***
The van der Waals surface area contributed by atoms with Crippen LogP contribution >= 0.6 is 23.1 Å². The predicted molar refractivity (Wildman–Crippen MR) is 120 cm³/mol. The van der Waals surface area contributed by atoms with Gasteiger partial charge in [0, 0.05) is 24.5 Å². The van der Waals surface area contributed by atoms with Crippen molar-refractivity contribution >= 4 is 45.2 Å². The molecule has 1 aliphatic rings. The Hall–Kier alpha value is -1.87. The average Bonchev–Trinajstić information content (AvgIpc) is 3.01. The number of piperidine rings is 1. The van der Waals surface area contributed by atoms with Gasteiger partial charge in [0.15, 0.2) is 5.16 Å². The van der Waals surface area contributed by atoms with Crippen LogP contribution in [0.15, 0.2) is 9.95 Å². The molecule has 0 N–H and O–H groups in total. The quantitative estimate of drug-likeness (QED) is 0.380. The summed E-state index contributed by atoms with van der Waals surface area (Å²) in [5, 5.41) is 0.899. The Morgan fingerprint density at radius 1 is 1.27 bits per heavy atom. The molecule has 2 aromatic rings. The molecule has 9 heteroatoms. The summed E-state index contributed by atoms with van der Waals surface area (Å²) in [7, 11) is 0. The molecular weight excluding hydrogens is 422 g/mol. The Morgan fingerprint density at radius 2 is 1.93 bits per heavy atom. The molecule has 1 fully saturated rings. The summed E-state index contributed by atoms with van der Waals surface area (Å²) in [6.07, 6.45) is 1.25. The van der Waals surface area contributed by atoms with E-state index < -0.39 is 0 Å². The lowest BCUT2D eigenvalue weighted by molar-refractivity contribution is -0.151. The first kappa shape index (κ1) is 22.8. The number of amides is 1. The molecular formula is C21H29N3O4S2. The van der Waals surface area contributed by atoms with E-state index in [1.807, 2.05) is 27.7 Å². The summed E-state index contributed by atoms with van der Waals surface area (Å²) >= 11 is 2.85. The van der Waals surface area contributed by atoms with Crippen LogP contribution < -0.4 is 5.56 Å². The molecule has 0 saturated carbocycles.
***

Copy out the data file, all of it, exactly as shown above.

The van der Waals surface area contributed by atoms with Crippen LogP contribution >= 0.6 is 23.1 Å². The predicted molar refractivity (Wildman–Crippen MR) is 120 cm³/mol. The van der Waals surface area contributed by atoms with Gasteiger partial charge in [0, 0.05) is 24.5 Å². The van der Waals surface area contributed by atoms with Crippen molar-refractivity contribution >= 4 is 45.2 Å². The molecule has 1 aliphatic rings. The Hall–Kier alpha value is -1.87. The average Bonchev–Trinajstić information content (AvgIpc) is 3.01. The number of piperidine rings is 1. The van der Waals surface area contributed by atoms with Gasteiger partial charge in [0.15, 0.2) is 5.16 Å². The van der Waals surface area contributed by atoms with Crippen LogP contribution in [0.15, 0.2) is 9.95 Å². The molecule has 0 N–H and O–H groups in total. The quantitative estimate of drug-likeness (QED) is 0.380. The summed E-state index contributed by atoms with van der Waals surface area (Å²) in [5, 5.41) is 0.899. The Morgan fingerprint density at radius 1 is 1.27 bits per heavy atom. The molecule has 2 aromatic rings. The molecule has 9 heteroatoms. The summed E-state index contributed by atoms with van der Waals surface area (Å²) in [7, 11) is 0. The molecular weight excluding hydrogens is 422 g/mol. The Morgan fingerprint density at radius 2 is 1.93 bits per heavy atom. The molecule has 1 fully saturated rings. The summed E-state index contributed by atoms with van der Waals surface area (Å²) in [6.07, 6.45) is 1.25. The van der Waals surface area contributed by atoms with E-state index < -0.39 is 0 Å². The lowest BCUT2D eigenvalue weighted by molar-refractivity contribution is -0.151. The first kappa shape index (κ1) is 22.8. The number of amides is 1. The molecular formula is C21H29N3O4S2. The van der Waals surface area contributed by atoms with E-state index in [1.807, 2.05) is 27.7 Å². The summed E-state index contributed by atoms with van der Waals surface area (Å²) >= 11 is 2.85. The van der Waals surface area contributed by atoms with Crippen LogP contribution < -0.4 is 5.56 Å². The molecule has 0 saturated carbocycles.